The story of the Irish in America is a long one. A story of the underdog on the bottom rung of the ladder who ends up climbing to the top and eventually holds the most powerful office in the land, the presidency. During the great famine (1845-1850) hundreds of thousands of Irish immigrated to the United States to avoid the climate of destitution and pestilence. (Gibben p ix) The famine occurred because of a fungus known as phytophthora infestans and quickly destroyed much of the potato crops in Ireland (Gibben p2) Potatoes were the staple of the diet for 66% of the population and the sole source of food for 1/3rd of the population. (Gibben p4) Emigration offered a safety valve for those starving. (Gibben p20) The situation in Ireland became untenable and Irish came by the masses to the new world. By the 1840’s Irish made up 45.6% of all immigrants to the United States. (Kenny p14)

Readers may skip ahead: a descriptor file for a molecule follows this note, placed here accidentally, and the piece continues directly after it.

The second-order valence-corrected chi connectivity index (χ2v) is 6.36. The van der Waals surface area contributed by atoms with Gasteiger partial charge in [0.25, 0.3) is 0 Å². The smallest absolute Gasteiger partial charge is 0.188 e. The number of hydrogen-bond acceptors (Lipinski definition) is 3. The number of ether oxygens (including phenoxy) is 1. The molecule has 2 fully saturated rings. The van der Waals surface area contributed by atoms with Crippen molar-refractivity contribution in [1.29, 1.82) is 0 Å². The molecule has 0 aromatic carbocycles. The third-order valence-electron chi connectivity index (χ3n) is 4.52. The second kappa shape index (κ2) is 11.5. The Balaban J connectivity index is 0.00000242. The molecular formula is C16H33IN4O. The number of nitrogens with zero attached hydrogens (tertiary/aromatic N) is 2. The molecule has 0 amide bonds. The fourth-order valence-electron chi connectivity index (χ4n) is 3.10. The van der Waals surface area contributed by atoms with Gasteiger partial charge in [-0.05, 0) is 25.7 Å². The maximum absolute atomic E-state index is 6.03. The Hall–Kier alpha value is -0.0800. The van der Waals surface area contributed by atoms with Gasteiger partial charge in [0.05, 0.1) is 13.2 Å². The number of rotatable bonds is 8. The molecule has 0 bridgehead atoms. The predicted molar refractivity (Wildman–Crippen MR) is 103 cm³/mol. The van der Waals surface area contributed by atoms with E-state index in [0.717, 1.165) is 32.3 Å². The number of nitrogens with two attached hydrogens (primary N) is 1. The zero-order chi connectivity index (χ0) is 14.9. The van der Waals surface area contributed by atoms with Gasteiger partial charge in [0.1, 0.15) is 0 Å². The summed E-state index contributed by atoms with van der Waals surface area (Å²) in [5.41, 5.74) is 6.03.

When the Irish arrived they were received with bigotry and resentment. The Irish were exploited on their arrival. They were obliged to take menial jobs, physically demanding jobs, and dangerous jobs. (Duff p15) They were referred to as paddies and other derogatory terms. (Duff p13) When they got off the boat, con-men immediately tried to run scams on them, thinking they just ignorant paddies. (Duff p14) The Irish that came to the new world initially stayed with the cities they landed at. Bigoted statements like “Paddy would never leave the city… They would lose the glory of having Paddy O’Buster in one office, Rory McWhacken in another, a Tammany Butterscull in a third” (Duff p16) Initially the Irish faced simple resentment from taking jobs but as their numbers grew so did their political power. This is what most people feared and created what they saw as a threat. The Irish were being taught by society to take menial jobs and that they could only be laborers and servants. Irish women were taught with the book Advice to Irish Girls in America that even saints were servants and that domestics performed tasks not unlike those of guardian angels. (Duff 18) The common view at the time was that like the Native Americans and African Americans they were mentally inferior and were thus meant for the lower rungs of society. (Duff p31)